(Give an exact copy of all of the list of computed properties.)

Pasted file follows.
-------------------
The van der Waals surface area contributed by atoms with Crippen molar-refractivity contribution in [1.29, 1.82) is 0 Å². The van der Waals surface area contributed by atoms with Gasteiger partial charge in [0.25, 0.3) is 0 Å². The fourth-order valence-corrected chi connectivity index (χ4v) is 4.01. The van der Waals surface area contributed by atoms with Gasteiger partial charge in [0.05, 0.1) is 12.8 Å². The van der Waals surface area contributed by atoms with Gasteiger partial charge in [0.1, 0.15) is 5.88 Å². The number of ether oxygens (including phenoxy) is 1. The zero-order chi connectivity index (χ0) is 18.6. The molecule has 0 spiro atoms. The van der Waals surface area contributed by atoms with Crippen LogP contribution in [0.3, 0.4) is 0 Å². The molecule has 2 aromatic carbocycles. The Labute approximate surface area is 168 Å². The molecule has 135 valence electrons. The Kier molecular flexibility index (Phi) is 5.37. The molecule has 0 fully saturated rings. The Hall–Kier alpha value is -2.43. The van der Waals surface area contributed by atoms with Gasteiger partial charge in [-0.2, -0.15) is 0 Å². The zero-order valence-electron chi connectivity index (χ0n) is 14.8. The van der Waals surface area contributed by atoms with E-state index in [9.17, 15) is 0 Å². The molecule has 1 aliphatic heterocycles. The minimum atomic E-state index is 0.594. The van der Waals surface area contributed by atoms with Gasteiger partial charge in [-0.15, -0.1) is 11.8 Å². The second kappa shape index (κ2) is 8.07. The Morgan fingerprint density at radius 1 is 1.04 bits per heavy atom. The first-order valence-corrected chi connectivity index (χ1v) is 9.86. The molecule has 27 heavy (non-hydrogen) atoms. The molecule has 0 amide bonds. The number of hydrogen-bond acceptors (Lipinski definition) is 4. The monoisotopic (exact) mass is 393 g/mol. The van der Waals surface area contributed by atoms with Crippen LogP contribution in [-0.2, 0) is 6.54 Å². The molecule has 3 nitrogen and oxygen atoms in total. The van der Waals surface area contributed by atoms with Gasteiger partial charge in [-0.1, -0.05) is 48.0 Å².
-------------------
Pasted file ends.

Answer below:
The van der Waals surface area contributed by atoms with Crippen molar-refractivity contribution in [1.29, 1.82) is 0 Å². The van der Waals surface area contributed by atoms with Gasteiger partial charge in [0.25, 0.3) is 0 Å². The fourth-order valence-corrected chi connectivity index (χ4v) is 4.01. The van der Waals surface area contributed by atoms with Gasteiger partial charge in [0.05, 0.1) is 12.8 Å². The van der Waals surface area contributed by atoms with Gasteiger partial charge in [0.1, 0.15) is 5.88 Å². The number of ether oxygens (including phenoxy) is 1. The zero-order chi connectivity index (χ0) is 18.6. The molecule has 0 spiro atoms. The van der Waals surface area contributed by atoms with Crippen LogP contribution in [0.3, 0.4) is 0 Å². The molecule has 2 aromatic carbocycles. The Labute approximate surface area is 168 Å². The molecule has 135 valence electrons. The Kier molecular flexibility index (Phi) is 5.37. The molecule has 0 fully saturated rings. The Hall–Kier alpha value is -2.43. The van der Waals surface area contributed by atoms with Gasteiger partial charge in [-0.2, -0.15) is 0 Å². The zero-order valence-electron chi connectivity index (χ0n) is 14.8. The van der Waals surface area contributed by atoms with E-state index in [9.17, 15) is 0 Å². The molecule has 1 aliphatic heterocycles. The minimum atomic E-state index is 0.594. The van der Waals surface area contributed by atoms with Gasteiger partial charge in [-0.15, -0.1) is 11.8 Å². The second kappa shape index (κ2) is 8.07. The Morgan fingerprint density at radius 1 is 1.04 bits per heavy atom. The first-order valence-corrected chi connectivity index (χ1v) is 9.86. The molecule has 27 heavy (non-hydrogen) atoms. The molecule has 0 amide bonds. The number of hydrogen-bond acceptors (Lipinski definition) is 4. The monoisotopic (exact) mass is 393 g/mol. The van der Waals surface area contributed by atoms with Crippen LogP contribution in [-0.2, 0) is 6.54 Å². The molecule has 3 nitrogen and oxygen atoms in total. The van der Waals surface area contributed by atoms with Gasteiger partial charge in [-0.1, -0.05) is 48.0 Å².